A Review of The Florida Aquarium, and a Special Event they’re hosting soon

I am currently researching all of the aquariums in all of Tampa Bay. I’m interested in aquariums because we took Kyle pretty recently to the largest aquarium in Tampa Bay.

The Florida Aquarium, located in Tampa, sits in between Port Tampa and Channelside, the shopping mall-like cluster of restaurants and shops.

When we went to the Aquarium in early March, it was so crowded in the animal viewing area where they were going to show the penguins. He was anxious. About the dark, about not being able to see the penguins. Then, another animal handler showed up at the back of the area. We were so glad for that. He got a good look at the penguin she was holding. So that was a plus. As were the two screens that were in the front of the standing-room only theater. But Kyle couldn’t see those easily, he had to be hoisted up by his dad.

He was anxious while visiting some of the other areas, as well. He tried not to be. I could tell. But, he did ask to go back. That made me smile.

It’ll have to wait, though. Even though we’ll be too busy with something else in two weeks there is an upcoming event being held there for special needs kids.

On May 4th, there will be a special event held just for kids with autism and similar sensory issues. The event is a result of the partnership held between the Florida Aquarium and C.A.R.D. USF and is called “A Day of Discovery.” C.A.R.D. is the Center for Autism And Related Disorders, and is

From the hours of 8:00 a.m. and 9:30 a.m., special activities and animal interactions are planned just for our kids.

This will be beneficial to all of these kids, because they won’t have to be jostled in a crowd in order to see the animals, in addition to reducing their stress levels because of the reduction of the noise level. As we know, kids with Autism Spectrum are very sensitive to sounds.

While the event ends at 9:30, guests of the Day of Discovery event are invited to extend their stay afterwards, and attend any part of the Aquarium, including the water park, Explore a Shore. This splash zone is a zero-depth water park and play area.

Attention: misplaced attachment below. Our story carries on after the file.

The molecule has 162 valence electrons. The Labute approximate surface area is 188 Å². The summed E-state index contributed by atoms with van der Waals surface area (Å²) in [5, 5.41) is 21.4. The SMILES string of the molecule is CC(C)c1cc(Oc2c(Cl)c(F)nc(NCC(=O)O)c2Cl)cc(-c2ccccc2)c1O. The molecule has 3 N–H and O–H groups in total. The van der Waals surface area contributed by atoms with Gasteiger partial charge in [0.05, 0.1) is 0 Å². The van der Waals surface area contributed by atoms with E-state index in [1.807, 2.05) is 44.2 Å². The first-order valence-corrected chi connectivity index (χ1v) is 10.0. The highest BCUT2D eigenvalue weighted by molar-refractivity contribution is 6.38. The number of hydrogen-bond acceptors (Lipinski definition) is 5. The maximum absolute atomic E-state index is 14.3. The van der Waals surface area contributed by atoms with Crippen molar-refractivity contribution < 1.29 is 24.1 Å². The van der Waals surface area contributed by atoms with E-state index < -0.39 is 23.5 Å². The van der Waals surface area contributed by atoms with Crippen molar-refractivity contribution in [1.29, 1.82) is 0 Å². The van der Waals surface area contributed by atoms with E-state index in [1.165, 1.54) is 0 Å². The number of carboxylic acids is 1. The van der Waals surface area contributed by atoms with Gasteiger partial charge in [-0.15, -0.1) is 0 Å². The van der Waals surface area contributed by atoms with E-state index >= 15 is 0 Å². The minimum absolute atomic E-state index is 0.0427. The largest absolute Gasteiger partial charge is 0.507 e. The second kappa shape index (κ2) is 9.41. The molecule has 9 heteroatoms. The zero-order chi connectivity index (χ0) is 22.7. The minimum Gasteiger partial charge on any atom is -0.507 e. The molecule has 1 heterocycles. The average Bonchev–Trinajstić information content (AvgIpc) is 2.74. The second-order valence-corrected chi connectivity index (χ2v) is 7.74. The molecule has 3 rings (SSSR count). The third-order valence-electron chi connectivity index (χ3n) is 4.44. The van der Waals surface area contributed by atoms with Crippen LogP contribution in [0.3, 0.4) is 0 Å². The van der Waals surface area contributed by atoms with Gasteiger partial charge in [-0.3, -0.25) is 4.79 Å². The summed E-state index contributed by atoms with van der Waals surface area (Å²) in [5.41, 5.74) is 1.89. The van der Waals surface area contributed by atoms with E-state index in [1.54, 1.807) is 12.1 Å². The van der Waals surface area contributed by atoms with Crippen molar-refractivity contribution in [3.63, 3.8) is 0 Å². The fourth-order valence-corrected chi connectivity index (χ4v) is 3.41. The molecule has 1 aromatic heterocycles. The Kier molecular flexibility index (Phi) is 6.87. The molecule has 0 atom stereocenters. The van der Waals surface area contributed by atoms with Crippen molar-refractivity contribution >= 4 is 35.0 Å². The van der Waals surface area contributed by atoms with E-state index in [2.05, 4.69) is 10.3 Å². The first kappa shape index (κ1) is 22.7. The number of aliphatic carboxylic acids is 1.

Admission for the event is $5 before, and $8 at the door. Tickets can be purchased ahead of time by calling 813-273-4000, ext. 4255.

In addition, you can prepare your child in advance for their trip by visiting their website and showing them pictures of what the building looks like, and some of the animals. I did that, even though he’d been there before. It’s still a good idea to do that, to lessen anxiety about knowing where he’s going.

But, there’s more on their website than I noticed before.

On the Explore the Aquarium section of their website, www.flaquarium.org, the Aquarium has an Accessibility page that includes information for those with autism. There are social stories (wish I’d known that!).

One is a booklet and is called “A Visit to The Florida Aquarium.” It’s got a lot of information about what to expect while visiting the exhibits, and even explains to the child how to ask for things he or she needs. Then there are four social stories for specific areas and tours the Aquarium provides.

Wow, when we do go back, we’ll have to use these.

TTFN, Heather


About Heather Dewey Pettet, Writer/Crafter

I am a writer, editor, artist and crafter, as well as a mom. I have done community journalism as well as written on my personal experiences. I have been writing professionally since 2000. I have covered community events and news, been a freelance copyeditor, and written on my experiences as a breast cancer survivor. I am also a mom to a great boy who happens to have autism.
This entry was posted in ADHD, Autism Spectrum Disorder, Disabilities, Sensory Processing Disorder, Uncategorized and tagged , , . Bookmark the permalink.

Leave a Reply

Fill in your details below or click an icon to log in:

WordPress.com Logo

You are commenting using your WordPress.com account. Log Out /  Change )

Google+ photo

You are commenting using your Google+ account. Log Out /  Change )

Twitter picture

You are commenting using your Twitter account. Log Out /  Change )

Facebook photo

You are commenting using your Facebook account. Log Out /  Change )


Connecting to %s